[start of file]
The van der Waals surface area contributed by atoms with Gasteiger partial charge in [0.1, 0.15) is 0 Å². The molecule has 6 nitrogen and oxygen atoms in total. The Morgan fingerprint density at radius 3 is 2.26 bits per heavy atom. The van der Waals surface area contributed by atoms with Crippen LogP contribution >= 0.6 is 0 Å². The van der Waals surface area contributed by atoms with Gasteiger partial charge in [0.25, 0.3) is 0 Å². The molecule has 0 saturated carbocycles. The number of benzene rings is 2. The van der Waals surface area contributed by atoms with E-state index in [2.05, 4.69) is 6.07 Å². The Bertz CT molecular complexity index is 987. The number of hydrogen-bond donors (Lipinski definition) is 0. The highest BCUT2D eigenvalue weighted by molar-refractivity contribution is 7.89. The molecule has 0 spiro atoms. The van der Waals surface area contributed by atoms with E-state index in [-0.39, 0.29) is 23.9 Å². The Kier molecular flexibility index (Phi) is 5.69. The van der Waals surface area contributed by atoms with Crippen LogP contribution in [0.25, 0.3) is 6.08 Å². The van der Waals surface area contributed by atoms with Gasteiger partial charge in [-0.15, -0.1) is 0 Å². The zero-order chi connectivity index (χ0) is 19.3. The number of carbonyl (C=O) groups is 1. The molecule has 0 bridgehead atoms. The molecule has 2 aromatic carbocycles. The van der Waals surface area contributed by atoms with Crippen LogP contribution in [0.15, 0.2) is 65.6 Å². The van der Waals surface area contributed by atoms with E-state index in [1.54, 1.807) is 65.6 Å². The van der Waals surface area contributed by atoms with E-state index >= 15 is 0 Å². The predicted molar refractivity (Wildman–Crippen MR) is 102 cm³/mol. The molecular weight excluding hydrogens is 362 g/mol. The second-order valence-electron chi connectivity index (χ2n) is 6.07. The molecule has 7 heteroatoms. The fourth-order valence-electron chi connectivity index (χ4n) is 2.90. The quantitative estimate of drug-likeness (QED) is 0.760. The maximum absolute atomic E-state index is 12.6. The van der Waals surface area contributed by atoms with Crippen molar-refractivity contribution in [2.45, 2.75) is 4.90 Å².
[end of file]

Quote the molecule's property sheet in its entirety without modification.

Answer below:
The van der Waals surface area contributed by atoms with Gasteiger partial charge in [0.1, 0.15) is 0 Å². The molecule has 6 nitrogen and oxygen atoms in total. The Morgan fingerprint density at radius 3 is 2.26 bits per heavy atom. The van der Waals surface area contributed by atoms with Crippen LogP contribution >= 0.6 is 0 Å². The van der Waals surface area contributed by atoms with Gasteiger partial charge in [0.25, 0.3) is 0 Å². The molecule has 0 saturated carbocycles. The number of benzene rings is 2. The van der Waals surface area contributed by atoms with E-state index in [2.05, 4.69) is 6.07 Å². The Bertz CT molecular complexity index is 987. The number of hydrogen-bond donors (Lipinski definition) is 0. The highest BCUT2D eigenvalue weighted by molar-refractivity contribution is 7.89. The molecule has 0 spiro atoms. The van der Waals surface area contributed by atoms with E-state index in [-0.39, 0.29) is 23.9 Å². The Kier molecular flexibility index (Phi) is 5.69. The van der Waals surface area contributed by atoms with Crippen LogP contribution in [0.25, 0.3) is 6.08 Å². The van der Waals surface area contributed by atoms with Gasteiger partial charge in [-0.15, -0.1) is 0 Å². The zero-order chi connectivity index (χ0) is 19.3. The number of carbonyl (C=O) groups is 1. The molecule has 0 bridgehead atoms. The molecule has 2 aromatic carbocycles. The van der Waals surface area contributed by atoms with Crippen LogP contribution in [0.15, 0.2) is 65.6 Å². The van der Waals surface area contributed by atoms with E-state index in [1.54, 1.807) is 65.6 Å². The van der Waals surface area contributed by atoms with E-state index >= 15 is 0 Å². The predicted molar refractivity (Wildman–Crippen MR) is 102 cm³/mol. The molecular weight excluding hydrogens is 362 g/mol. The second-order valence-electron chi connectivity index (χ2n) is 6.07. The molecule has 7 heteroatoms. The fourth-order valence-electron chi connectivity index (χ4n) is 2.90. The quantitative estimate of drug-likeness (QED) is 0.760. The maximum absolute atomic E-state index is 12.6. The van der Waals surface area contributed by atoms with Crippen molar-refractivity contribution in [2.45, 2.75) is 4.90 Å².